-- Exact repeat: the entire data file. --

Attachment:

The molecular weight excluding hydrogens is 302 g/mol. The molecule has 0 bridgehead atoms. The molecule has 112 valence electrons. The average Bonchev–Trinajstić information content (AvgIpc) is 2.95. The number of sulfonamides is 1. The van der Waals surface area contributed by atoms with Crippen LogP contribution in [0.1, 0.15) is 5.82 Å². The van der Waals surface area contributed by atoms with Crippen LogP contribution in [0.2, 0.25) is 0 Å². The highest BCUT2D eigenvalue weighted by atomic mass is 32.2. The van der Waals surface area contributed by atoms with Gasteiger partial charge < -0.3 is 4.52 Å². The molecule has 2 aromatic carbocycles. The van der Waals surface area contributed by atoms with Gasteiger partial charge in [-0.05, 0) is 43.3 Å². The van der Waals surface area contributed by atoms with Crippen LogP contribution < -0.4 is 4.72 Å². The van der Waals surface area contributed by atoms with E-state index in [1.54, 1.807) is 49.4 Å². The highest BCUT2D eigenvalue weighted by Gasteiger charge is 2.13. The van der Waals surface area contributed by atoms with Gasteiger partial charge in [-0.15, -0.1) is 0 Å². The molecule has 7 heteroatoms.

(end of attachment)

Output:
The molecular weight excluding hydrogens is 302 g/mol. The molecule has 0 bridgehead atoms. The molecule has 112 valence electrons. The average Bonchev–Trinajstić information content (AvgIpc) is 2.95. The number of sulfonamides is 1. The van der Waals surface area contributed by atoms with Crippen LogP contribution in [0.1, 0.15) is 5.82 Å². The van der Waals surface area contributed by atoms with Crippen LogP contribution in [0.2, 0.25) is 0 Å². The highest BCUT2D eigenvalue weighted by atomic mass is 32.2. The van der Waals surface area contributed by atoms with Gasteiger partial charge < -0.3 is 4.52 Å². The molecule has 2 aromatic carbocycles. The van der Waals surface area contributed by atoms with Gasteiger partial charge in [-0.05, 0) is 43.3 Å². The van der Waals surface area contributed by atoms with Crippen LogP contribution < -0.4 is 4.72 Å². The van der Waals surface area contributed by atoms with E-state index in [1.54, 1.807) is 49.4 Å². The highest BCUT2D eigenvalue weighted by Gasteiger charge is 2.13. The van der Waals surface area contributed by atoms with Gasteiger partial charge in [-0.15, -0.1) is 0 Å². The molecule has 7 heteroatoms.